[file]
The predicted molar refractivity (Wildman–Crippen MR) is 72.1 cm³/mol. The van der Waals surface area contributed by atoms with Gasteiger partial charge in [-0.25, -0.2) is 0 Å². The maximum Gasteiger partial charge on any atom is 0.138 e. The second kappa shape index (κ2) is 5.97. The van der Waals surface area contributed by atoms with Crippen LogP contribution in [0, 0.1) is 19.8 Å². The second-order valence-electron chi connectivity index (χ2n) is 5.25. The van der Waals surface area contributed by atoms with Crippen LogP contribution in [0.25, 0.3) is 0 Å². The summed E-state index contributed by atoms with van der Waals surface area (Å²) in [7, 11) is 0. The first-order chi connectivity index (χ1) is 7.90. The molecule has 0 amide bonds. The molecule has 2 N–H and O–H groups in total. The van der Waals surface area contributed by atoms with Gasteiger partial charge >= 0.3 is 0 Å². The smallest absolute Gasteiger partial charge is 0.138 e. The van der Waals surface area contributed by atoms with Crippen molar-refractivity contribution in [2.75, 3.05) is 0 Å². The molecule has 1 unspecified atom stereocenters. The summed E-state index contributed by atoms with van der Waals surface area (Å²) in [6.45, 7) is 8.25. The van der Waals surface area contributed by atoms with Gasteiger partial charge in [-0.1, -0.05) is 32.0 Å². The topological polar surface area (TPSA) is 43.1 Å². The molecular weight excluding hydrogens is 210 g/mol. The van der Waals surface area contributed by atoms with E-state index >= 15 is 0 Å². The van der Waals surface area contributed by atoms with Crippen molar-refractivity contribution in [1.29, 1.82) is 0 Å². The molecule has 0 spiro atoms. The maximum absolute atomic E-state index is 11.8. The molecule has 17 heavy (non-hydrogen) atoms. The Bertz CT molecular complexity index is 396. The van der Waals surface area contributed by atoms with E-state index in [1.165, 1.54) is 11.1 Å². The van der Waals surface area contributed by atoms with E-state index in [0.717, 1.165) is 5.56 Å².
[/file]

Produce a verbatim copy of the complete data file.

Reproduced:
The predicted molar refractivity (Wildman–Crippen MR) is 72.1 cm³/mol. The van der Waals surface area contributed by atoms with Gasteiger partial charge in [-0.25, -0.2) is 0 Å². The maximum Gasteiger partial charge on any atom is 0.138 e. The second kappa shape index (κ2) is 5.97. The van der Waals surface area contributed by atoms with Crippen LogP contribution in [0, 0.1) is 19.8 Å². The second-order valence-electron chi connectivity index (χ2n) is 5.25. The van der Waals surface area contributed by atoms with Crippen LogP contribution in [0.25, 0.3) is 0 Å². The summed E-state index contributed by atoms with van der Waals surface area (Å²) in [7, 11) is 0. The first-order chi connectivity index (χ1) is 7.90. The molecule has 0 amide bonds. The molecule has 2 N–H and O–H groups in total. The van der Waals surface area contributed by atoms with Gasteiger partial charge >= 0.3 is 0 Å². The smallest absolute Gasteiger partial charge is 0.138 e. The van der Waals surface area contributed by atoms with Crippen molar-refractivity contribution in [2.75, 3.05) is 0 Å². The molecule has 1 unspecified atom stereocenters. The summed E-state index contributed by atoms with van der Waals surface area (Å²) in [6.45, 7) is 8.25. The van der Waals surface area contributed by atoms with Gasteiger partial charge in [-0.1, -0.05) is 32.0 Å². The topological polar surface area (TPSA) is 43.1 Å². The molecular weight excluding hydrogens is 210 g/mol. The van der Waals surface area contributed by atoms with E-state index >= 15 is 0 Å². The van der Waals surface area contributed by atoms with Crippen molar-refractivity contribution in [1.29, 1.82) is 0 Å². The molecule has 0 spiro atoms. The maximum absolute atomic E-state index is 11.8. The molecule has 17 heavy (non-hydrogen) atoms. The Bertz CT molecular complexity index is 396. The van der Waals surface area contributed by atoms with E-state index in [1.165, 1.54) is 11.1 Å². The van der Waals surface area contributed by atoms with E-state index in [0.717, 1.165) is 5.56 Å².